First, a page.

Broadway’s 2012-13 Quarter 3 Report

I love a Broadway Q3 Report.  Cuz it tells me that spring is right around the corner.

And spring brings warm weather, warmer hellos from formerly frigid NYers, and higher grosses thanks to the spring crop of new plays and musicals (including my Macbeth and Kinky Boots).

But I’m getting ahead of myself.  Let’s jump back and find out how the past 13 weeks stacked up in terms of gross and attendance.

GROSSES

  • So far this season, we’ve grossed $834,963,738
  • Last season at the end of Q3 we were at $820,688,397.
  • That’s an increase of 1.7% for the season so far.

ATTENDANCE

  • 8,488,237 people have seen Broadway shows so far this year.
  • 8,829,459 people had seen Broadway through doors of a theater at this time last year.
  • That’s a . . . wait for it . . . 3.9% decrease from last year.
PLAYING WEEKS
  • There were 1,061 playing weeks after three quarters this year.
  • There were 1,070 playing weeks after three quarters last year.
  • That’s a decrease of .8% from last season.

So, the steady decline continues.  If you remember, Q1 results had us up 12.7% in gross and 4.6% in attendance.  We slid back to 3.8% and -1.5% respectively for Q2.

And then we dropped over two percentage points in this quarter.

What the @&#$ is happening?

The decrease in playing weeks is a miniscule part of it.  Also, as we know, Broadway’s health is driven by big, bouncy, new musicals . . . and this past fall didn’t have one.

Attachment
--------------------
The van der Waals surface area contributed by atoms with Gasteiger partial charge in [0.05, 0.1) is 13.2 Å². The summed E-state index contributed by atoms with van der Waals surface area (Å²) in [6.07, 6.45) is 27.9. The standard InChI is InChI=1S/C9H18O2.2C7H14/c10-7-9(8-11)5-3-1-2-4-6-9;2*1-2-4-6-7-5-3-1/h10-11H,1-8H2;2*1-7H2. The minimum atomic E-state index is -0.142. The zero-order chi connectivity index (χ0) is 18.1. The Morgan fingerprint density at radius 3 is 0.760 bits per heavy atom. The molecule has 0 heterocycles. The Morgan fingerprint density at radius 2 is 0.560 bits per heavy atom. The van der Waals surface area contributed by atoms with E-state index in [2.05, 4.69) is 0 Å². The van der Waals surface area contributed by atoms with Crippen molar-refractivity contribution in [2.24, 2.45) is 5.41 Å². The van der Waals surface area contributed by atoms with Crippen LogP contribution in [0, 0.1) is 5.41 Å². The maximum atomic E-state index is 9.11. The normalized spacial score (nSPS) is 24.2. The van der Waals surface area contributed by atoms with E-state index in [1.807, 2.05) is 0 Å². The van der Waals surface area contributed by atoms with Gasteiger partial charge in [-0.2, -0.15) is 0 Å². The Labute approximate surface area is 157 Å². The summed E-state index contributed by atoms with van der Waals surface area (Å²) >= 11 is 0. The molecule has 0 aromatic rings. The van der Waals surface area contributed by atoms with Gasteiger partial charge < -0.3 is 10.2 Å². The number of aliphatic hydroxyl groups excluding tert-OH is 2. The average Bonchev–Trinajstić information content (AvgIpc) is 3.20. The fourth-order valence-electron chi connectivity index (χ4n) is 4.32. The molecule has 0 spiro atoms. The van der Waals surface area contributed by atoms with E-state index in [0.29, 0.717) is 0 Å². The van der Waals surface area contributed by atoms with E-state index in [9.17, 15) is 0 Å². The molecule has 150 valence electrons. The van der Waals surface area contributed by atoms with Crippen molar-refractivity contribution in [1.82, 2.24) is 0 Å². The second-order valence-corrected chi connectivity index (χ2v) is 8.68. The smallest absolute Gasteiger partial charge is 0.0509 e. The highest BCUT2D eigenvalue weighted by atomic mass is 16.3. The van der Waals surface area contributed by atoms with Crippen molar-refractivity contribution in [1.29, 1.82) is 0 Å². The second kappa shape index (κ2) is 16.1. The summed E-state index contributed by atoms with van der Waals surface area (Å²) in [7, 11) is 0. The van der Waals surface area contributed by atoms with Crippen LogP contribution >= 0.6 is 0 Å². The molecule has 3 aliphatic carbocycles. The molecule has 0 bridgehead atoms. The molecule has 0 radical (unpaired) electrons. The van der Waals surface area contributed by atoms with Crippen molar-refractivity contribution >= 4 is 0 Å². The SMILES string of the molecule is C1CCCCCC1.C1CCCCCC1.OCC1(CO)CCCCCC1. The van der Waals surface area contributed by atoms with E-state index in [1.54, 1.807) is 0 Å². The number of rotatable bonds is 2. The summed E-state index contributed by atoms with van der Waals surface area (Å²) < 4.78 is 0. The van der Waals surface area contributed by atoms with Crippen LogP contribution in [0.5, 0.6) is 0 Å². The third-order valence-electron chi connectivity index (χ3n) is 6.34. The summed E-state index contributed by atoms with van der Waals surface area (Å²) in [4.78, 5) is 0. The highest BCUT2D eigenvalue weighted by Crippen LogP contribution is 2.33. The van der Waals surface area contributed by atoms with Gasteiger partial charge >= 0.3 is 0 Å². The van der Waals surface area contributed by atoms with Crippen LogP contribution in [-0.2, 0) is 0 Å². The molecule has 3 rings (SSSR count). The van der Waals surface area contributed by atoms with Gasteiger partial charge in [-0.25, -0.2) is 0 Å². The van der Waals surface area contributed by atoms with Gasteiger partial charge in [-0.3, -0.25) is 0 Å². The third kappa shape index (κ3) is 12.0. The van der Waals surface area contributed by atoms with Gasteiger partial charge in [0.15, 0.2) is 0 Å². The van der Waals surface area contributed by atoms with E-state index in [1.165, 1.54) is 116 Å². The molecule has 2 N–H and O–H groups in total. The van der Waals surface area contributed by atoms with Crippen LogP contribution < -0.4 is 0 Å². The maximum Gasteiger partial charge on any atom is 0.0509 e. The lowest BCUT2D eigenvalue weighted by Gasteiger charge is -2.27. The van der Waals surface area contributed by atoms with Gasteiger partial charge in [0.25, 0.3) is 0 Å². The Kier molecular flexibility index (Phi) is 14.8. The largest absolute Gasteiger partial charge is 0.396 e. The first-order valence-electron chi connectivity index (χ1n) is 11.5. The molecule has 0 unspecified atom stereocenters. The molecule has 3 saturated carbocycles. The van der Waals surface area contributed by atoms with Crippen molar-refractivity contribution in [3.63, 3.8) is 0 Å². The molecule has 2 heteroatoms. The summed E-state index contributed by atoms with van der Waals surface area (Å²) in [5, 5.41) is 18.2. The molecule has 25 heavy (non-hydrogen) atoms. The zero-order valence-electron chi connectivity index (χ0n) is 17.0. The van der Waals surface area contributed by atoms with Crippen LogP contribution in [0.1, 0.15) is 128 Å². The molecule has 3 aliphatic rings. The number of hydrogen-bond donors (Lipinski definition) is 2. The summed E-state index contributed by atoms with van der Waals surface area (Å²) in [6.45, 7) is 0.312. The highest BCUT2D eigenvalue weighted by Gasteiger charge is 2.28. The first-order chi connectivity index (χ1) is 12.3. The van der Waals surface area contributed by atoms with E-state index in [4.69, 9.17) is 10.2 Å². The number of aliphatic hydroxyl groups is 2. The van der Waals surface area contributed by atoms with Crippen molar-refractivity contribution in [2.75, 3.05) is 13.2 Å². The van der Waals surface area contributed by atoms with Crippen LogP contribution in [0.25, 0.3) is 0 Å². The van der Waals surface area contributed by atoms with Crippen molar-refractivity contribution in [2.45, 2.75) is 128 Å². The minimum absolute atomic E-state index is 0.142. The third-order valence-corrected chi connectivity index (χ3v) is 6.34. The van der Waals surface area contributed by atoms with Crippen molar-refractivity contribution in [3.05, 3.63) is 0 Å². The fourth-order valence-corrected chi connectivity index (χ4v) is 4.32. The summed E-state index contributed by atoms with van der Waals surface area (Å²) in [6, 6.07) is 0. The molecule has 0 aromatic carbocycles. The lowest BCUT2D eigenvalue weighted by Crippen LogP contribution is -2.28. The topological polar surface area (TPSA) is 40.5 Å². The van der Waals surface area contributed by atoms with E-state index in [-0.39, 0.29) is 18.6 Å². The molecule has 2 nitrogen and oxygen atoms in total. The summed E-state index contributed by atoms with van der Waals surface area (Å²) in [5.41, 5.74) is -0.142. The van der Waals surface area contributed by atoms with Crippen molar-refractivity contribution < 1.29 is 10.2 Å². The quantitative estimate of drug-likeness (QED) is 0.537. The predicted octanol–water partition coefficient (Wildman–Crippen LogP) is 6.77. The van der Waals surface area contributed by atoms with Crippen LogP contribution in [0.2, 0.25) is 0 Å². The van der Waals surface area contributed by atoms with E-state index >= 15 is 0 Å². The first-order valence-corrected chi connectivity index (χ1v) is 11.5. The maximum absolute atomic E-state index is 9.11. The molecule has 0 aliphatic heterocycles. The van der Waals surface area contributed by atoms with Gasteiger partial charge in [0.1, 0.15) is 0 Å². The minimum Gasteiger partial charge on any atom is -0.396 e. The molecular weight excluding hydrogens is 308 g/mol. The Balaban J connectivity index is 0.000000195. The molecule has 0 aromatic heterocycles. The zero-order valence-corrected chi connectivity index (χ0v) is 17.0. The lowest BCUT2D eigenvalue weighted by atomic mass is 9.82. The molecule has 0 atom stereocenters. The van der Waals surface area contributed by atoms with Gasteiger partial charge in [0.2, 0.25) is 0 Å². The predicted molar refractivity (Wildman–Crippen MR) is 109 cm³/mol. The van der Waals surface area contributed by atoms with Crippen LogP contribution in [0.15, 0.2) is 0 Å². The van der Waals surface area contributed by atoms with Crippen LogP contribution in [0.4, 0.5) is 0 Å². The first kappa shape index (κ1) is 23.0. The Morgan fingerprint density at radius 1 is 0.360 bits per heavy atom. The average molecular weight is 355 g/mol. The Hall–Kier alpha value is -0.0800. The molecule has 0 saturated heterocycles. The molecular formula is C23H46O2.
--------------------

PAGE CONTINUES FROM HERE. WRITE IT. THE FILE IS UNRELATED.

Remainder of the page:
We’ll make up some ground as the big spring shows start raising their curtains (Cinderella and Hands on a Hardbody last week, Kinky Boots this week, Motown in a week and a half, etc.)

But making up 3.9% to bust even for the year in terms of attendance is a lot of butts, so we’ve got some work to do.  I’m not sure we’re going to make it.  I won’t start my attendance rant just yet, though.  I’m going to ‘secret’ like a madman that I won’t need to and when I post the year-end results in 13 weeks, the sun will be shining and we’ll be in positive territory again.

See you then.

 

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Comments
  • Nathalie says:

    Why’d you decide to do Kinky Boots as a musical?

  • Ken, Hello again. I have some relevant comments; I keep saying I’m a 1776 Shareholder, it’s getting old I wish I could introduce myself some other way. Be that as it may I can report for 1776 as at this point a non-Broadway show having the best year in a decade. It’s still pennies but given that I know about every 1776 performance from high school to the top I have a few theories about managing productions that are difficult to promote and license.

  • RR says:

    Ken, with the higher revenue but lower attendance rates, is Broadway, like that of our major film chains, going to continue to raise prices in order to compensate for the revenue that is lost from decreased audience attendance? If so, when is the breaking point. Broadway has already become too expensive for the average citizen and the formerly cheap date of a “dinner and a movie” has quickly become quite an expensive night out with movie prices climbing to $13 or as high as $16 when 3D is implemented. With the increase of other forms of easily accessible and cheap media, it is inevitable that Broadway (and going to the movies in a theater) will continue to decline while still remaining a force to be reckoned with. But, how can we lower the price of producing without passing the burden along to the spectators?

  • Zanne Hall says:

    What’s going on with Off B’way attendance? B’way expensive, mostly musicals. Off B’way – good innovative stuff happening and more manageable $$$-wise.

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